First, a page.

2.4   The average rated capacity of turbines, the size of wind farm and the distance to shore have increased. The average size of windfarms in construction almost doubled over the decade, to 621 MW; the average capacity of a turbine installed in 2019 was 7.8MW, 1 MW larger than in 2018 and more than double the average size in 2010 of 3.2 MW; and the average distance of new installations to shore (59 km) and water depth (33 m) continued to increase, even though most wind farms are bottom-fixed (WindEurope 2011, WindEurope 2020). The costs of offshore wind have fallen steadily over the past ten years. In the second half of the decade, costs decreased from over €200/MWh in 2014 to a range of 45-79 €/MWh at the end of 2019. Drivers for the reduction include upscaling of turbine size, economies of scale due to larger project size, weight reduction due to innovative materials, and favourable financing (European Commission 2020b, 2020c).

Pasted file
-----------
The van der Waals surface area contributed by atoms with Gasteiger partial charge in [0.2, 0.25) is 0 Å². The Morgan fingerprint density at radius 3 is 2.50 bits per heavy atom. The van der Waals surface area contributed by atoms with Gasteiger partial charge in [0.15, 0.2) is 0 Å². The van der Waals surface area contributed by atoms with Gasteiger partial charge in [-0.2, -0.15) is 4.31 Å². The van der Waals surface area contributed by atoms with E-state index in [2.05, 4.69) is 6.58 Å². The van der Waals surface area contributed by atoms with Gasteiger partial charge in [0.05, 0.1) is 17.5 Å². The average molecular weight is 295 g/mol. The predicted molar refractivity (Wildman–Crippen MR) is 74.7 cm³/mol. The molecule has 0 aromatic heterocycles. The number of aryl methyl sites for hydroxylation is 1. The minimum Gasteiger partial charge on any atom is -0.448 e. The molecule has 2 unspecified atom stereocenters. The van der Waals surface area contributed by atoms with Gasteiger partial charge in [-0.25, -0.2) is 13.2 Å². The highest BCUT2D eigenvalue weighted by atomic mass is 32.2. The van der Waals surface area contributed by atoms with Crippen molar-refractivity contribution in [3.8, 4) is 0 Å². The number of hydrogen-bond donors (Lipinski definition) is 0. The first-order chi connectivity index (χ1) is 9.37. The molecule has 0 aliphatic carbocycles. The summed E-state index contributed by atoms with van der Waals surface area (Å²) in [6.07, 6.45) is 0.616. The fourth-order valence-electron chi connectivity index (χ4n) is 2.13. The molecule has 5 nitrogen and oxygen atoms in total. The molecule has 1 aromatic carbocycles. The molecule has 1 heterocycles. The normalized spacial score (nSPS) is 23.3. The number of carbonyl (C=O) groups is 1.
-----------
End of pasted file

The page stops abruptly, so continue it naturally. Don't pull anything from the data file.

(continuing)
2.5   Floating offshore wind is at an earlier stage of development. Only 45 MW of the total EU offshore wind capacity in 20193 was from this source (European Commission 2020a). Various technologies are in development. Capacity in 2019 involved different floating substructures: spar-buoys (the 30 MW Hywind project in Scotland); barges (the 2 MW Floatgen project in France) and semi-submersibles (the 25 MW WindFloat Atlantic project in Portugal, partially operational in 2019).

Overall trends - 'wet renewables'

2.6   So-called ‘wet renewables’ harness energy from tidal currents and wave power. Within the OSPAR area, the Atlantic Ocean has good natural potential for wave and tidal energy, and the North Sea also has localised potential (European Commission 2020a).

2.7   ICES advice to OSPAR in 2019 summarised the types and distribution of tidal and wave energy instillations, potential future trends, and environmental impacts (ICES 2019). Key messages from the advice are summarised briefly in sections 2, 4 and 6 of this feeder report. Tidal stream resource in selected European countries is shown below: